3. randy

    That’s how I remember the term “gear jammer”, a reference to truck drivers. It could be different for these “want to be” truck drivers on these old things though.

  4. Dale

    These are still used in Glacier Nat’l Park, but the bodies were all remounted on Ford heavy duty van chassis. See http://www.seriouswheels.com/cars/top-1930s-White-Glacier-National-Park-Red-Bus.htm

    Key changes made to the Red Buses include:

    Powertrain/Fuel System – The original carbureted gasoline engine was removed and replaced with a new fuel-injected 5.4L bi-fuel engine, capable of running on either gasoline or LPG (propane). An all-new exhaust system also was provided.
    Chassis – The original chassis was removed and replaced with an E-450 chassis modified to fit the Red Bus body.
    Brakes – The brake system was replaced with a production 4-wheel disc ABS system.
    Windows and Lights – All windows were replaced with safety glass and external lights were replaced or repaired and brought up to current standards.

    • z1rider

      I think what you mean is that Ford built a rolling chassis with the powertrain, brakes and suspension as a complete integrated system. Then they installed the restored bus bodies after they were separated from the original White chassis. The Econoline platform has long been the basis for motorhomes, class C and class A’s. Class C’s are the ones which use the front clip from Econolines, The class A’s come with their own unique front ends, so essentially these are class A’s adapted to accept the White bus body shell’s.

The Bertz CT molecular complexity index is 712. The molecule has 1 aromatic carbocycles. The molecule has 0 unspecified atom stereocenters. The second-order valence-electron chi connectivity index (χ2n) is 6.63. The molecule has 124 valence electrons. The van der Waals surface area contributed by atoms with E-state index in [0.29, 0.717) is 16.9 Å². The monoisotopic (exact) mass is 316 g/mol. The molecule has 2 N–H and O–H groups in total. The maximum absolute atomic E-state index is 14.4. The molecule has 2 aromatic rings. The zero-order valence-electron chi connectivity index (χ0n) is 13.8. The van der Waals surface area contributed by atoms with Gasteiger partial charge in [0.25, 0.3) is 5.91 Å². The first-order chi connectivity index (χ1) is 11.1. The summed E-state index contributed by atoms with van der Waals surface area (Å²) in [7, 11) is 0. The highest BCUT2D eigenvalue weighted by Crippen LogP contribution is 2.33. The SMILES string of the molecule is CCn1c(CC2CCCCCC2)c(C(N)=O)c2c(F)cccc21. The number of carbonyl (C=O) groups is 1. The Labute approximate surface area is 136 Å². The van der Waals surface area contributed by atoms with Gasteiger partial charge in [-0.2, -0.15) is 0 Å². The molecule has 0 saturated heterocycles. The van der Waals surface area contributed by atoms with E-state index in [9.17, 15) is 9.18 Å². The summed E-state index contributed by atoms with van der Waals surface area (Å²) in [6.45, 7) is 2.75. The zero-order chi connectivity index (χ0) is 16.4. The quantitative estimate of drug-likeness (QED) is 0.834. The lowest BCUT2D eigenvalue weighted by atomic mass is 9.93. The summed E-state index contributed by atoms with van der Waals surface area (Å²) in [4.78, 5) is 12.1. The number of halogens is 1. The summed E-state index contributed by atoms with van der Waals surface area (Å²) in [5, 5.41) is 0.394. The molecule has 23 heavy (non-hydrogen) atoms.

5. rusty

    wow subscribing to learn more.

  6. MacVaugh

    From my experiences with Glacier’s red buses using the original White mechanicals, there wasn’t much you would want to keep. Poor brakes, little power, unreliable. I have ridden with my kids in the buses after the conversion, and found them to retain the charm with a modicum of safety.

  7. Duane

    I drove these buses in Glacier N.P. In 2001 while the buses were being restored the fleet consisted of white Dodge vans. The end of that season was screwed up by 9-11.
    By the next summer I had developed a diecast scale replica of both the Glacier Red Bus and the Yellowstone bus. We sold 5000 units through gift shops in 2002.
    In around 2004 a land development company was putting together a big deal in Utah and bought a couple of real Yellowstone buses to have refurbished. They commissioned a special production run of our 1:48 replicas with the same livery as the 2 real buses. I still have a few from an overrun.
    They are dead ringers for the bus in the picture except that they have authentic tail lights and mirrors.
    I believe the land development went bust then reorganized.
    Our replicas are authentic down to having a gearshift and pedals. Even the tire treads are replicas of the original tires.
    Now, about the word “Jammer”, currently the word describes either the vehicle or the driver. Its meaning also extends to former drivers. We are among a brotherhood of members of the oldest continually operated driving team in the world.
    The end. Breakfast is getting cold.
    Duane Brassette
    Lake Charles, LA

  8. rusty

    HI Duane

    thanks for that very interesting